Posted in Miscellany

Frida Kahlo and Diego Rivera

Diego Rivera (right) and Malu Block (left) and Frida Kahlo(centre) by Carl Van Vechten
Portrait of Diego Rivera and Malu Block and Frida Kahlo de Rivera by Carl Van Vechten

(Click photo to enlarge)

I am drawn to survivors whose spirit pushes through trauma to emerge in a life affirming way despite it all. In Frida Kahlo’s case, that emergence is a fireworks of colour and imagination. She survived polio at age 7, being speared through her chest by a pole in a bus accident at age 18, subsequent body casts, surgeries throughout her life, and miscarriages. She began to paint while incapacitated, and her art is at times painful, funny, beautiful, but always vivid.

I recently saw an exhibit of her work paired with that of her husband, Diego Rivera, at the Art Gallery of Ontario. He was a master technician, but for me his most interesting work were his still lifes, vivid in colour and texture, painted when he was a young man, some fifteen years before his marriage to Frida. He was 20 years older, the more prominent artist in his time (being male helped), hired to paint murals for communists and capitalists alike. (Rockefeller had his own mural destroyed when Rivera refused to paint over the portrait of Lenin within it.) The murals are propaganda and about as imaginative as propaganda is ever allowed to be.

Frida Kahlo’s imagination was unlimited by politics, but her rendering of it was subjected to physical limitations: pain, incapacitation. Maybe that’s why many of her paintings were small. She is famous for her self-portraits, the unibrow and the mustache, which she exaggerated in her paintings. (Because of playing with gender? Because of the hirsuteness of the indigenous and Latin branches of her family rather than the German?) They were striking, but I am still haunted by Kahlo’s “A Few Small Nips”, which she painted in reaction to her husband’s affair with her sister. (Both of them had multiple affairs, but presumably this went beyond the pale.) What I liked best were the rich and humorous still lifes like “The Bride Frightened At Seeing Life Opened” (click to enlarge):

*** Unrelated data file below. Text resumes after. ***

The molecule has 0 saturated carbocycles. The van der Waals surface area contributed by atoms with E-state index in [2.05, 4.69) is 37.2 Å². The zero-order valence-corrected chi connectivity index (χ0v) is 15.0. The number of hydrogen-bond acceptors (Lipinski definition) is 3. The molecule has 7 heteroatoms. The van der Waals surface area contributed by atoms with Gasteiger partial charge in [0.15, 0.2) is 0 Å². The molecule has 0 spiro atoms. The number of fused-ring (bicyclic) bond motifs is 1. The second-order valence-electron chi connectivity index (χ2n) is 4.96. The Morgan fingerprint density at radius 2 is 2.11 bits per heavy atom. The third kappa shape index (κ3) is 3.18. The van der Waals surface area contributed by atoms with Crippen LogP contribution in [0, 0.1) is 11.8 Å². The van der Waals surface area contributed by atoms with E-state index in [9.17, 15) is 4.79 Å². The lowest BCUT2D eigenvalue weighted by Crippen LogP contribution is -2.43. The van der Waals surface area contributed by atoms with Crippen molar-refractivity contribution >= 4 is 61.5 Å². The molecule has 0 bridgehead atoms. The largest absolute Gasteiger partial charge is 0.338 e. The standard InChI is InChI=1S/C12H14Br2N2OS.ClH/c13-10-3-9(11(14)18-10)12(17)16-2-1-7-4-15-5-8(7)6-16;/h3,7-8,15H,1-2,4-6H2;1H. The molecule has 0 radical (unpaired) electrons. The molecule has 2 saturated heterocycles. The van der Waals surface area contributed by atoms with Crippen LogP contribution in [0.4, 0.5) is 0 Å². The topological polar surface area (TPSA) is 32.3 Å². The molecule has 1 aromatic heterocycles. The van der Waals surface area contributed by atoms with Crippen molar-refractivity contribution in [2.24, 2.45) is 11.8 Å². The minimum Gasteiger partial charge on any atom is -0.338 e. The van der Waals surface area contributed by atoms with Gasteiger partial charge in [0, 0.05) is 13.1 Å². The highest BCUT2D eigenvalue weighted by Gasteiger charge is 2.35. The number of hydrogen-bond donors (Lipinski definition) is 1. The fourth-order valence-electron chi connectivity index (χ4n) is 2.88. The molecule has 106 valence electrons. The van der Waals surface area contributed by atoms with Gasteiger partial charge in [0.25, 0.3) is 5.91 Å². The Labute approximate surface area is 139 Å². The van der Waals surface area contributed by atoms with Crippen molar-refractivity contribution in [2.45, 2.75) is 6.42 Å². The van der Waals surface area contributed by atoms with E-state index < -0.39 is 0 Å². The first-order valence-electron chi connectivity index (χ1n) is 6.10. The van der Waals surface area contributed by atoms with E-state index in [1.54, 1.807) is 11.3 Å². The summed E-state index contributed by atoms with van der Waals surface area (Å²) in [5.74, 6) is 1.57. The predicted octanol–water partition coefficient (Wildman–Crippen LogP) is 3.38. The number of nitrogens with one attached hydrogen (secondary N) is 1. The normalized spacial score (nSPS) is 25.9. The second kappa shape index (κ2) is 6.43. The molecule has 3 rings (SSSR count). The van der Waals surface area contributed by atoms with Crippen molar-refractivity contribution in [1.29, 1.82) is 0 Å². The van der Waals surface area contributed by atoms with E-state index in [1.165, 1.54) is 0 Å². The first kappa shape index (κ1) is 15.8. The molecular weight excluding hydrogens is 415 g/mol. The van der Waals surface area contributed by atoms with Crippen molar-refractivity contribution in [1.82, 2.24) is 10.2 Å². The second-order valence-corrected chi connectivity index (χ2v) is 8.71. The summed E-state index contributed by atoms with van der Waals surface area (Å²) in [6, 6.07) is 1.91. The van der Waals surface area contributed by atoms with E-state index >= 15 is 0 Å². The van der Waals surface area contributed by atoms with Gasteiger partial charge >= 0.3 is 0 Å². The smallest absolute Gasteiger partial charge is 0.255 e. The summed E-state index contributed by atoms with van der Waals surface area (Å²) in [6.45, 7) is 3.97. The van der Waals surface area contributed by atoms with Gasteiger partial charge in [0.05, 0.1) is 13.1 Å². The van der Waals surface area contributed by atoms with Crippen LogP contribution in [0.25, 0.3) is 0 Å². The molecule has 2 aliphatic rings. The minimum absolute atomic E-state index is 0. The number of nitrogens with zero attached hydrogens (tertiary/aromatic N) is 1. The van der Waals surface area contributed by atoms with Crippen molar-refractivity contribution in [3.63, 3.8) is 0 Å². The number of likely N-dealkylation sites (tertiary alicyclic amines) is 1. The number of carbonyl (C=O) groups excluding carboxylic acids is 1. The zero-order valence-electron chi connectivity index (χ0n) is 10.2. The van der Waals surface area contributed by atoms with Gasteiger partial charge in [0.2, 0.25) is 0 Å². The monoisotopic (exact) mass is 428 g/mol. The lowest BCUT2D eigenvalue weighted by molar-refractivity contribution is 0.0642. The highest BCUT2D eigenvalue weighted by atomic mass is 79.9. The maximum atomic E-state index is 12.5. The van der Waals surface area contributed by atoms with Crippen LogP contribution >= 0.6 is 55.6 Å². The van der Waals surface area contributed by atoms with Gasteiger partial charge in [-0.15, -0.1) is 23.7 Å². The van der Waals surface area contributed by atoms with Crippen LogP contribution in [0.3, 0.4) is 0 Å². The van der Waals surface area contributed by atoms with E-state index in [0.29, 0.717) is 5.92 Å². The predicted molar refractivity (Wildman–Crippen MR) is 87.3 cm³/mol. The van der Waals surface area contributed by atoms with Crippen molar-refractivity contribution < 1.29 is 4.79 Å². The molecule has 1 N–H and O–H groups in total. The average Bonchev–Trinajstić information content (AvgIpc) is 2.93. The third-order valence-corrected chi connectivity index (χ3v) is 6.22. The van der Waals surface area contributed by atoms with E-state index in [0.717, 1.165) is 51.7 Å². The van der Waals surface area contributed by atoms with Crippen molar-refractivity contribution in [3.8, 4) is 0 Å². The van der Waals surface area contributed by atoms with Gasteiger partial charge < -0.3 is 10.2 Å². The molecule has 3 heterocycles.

The Bride Frightened At Seeing Life Opened

These images give the barest hint of the originals. For me, what stood out were the intensity of her work and her life, the passion, the rebellion, the colour. It makes me want to write. It makes me ask myself how do I write?

What matters most? What colour, what life, what vividness is there within to bring to bear in the world?



Lilian is the author of Web of Angels, a novel about a mom with DID (multiple personalities). She's also the author of the historical novels, The River Midnight and The Singing Fire, about secrets, friendship and motherhood in 19th century Poland and London.

2 thoughts on “Frida Kahlo and Diego Rivera

  1. Amazing picture! I have always appreciated Frieda Kahlo’s painting, although I don’t know much about her life (apart from that dreadful accident). I must read up on her!

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